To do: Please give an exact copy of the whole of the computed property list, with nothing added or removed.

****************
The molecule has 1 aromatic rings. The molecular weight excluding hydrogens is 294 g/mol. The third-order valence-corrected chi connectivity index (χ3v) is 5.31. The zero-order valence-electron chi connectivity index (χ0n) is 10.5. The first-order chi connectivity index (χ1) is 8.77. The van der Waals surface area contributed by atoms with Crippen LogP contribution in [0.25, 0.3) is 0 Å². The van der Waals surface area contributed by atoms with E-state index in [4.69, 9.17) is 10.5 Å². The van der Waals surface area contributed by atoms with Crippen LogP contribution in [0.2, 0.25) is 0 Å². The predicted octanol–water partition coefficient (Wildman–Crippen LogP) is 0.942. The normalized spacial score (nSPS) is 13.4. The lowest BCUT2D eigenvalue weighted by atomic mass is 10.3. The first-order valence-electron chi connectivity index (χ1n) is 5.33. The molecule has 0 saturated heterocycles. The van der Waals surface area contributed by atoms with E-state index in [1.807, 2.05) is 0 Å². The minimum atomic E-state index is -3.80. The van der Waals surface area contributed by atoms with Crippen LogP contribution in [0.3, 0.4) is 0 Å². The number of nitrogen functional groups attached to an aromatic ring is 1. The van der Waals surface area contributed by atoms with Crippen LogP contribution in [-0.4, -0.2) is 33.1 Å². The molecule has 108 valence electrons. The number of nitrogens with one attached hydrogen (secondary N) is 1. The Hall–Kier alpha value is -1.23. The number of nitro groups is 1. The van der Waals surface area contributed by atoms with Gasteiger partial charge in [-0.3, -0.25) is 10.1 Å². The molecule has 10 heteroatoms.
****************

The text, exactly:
The molecule has 1 aromatic rings. The molecular weight excluding hydrogens is 294 g/mol. The third-order valence-corrected chi connectivity index (χ3v) is 5.31. The zero-order valence-electron chi connectivity index (χ0n) is 10.5. The first-order chi connectivity index (χ1) is 8.77. The van der Waals surface area contributed by atoms with Crippen LogP contribution in [0.25, 0.3) is 0 Å². The van der Waals surface area contributed by atoms with E-state index in [4.69, 9.17) is 10.5 Å². The van der Waals surface area contributed by atoms with Crippen LogP contribution in [0.2, 0.25) is 0 Å². The predicted octanol–water partition coefficient (Wildman–Crippen LogP) is 0.942. The normalized spacial score (nSPS) is 13.4. The lowest BCUT2D eigenvalue weighted by atomic mass is 10.3. The first-order valence-electron chi connectivity index (χ1n) is 5.33. The molecule has 0 saturated heterocycles. The van der Waals surface area contributed by atoms with E-state index in [1.807, 2.05) is 0 Å². The minimum atomic E-state index is -3.80. The van der Waals surface area contributed by atoms with Crippen LogP contribution in [0.3, 0.4) is 0 Å². The number of nitrogen functional groups attached to an aromatic ring is 1. The van der Waals surface area contributed by atoms with Crippen LogP contribution in [-0.4, -0.2) is 33.1 Å². The molecule has 108 valence electrons. The number of nitrogens with one attached hydrogen (secondary N) is 1. The Hall–Kier alpha value is -1.23. The number of nitro groups is 1. The van der Waals surface area contributed by atoms with Gasteiger partial charge in [-0.3, -0.25) is 10.1 Å². The molecule has 10 heteroatoms.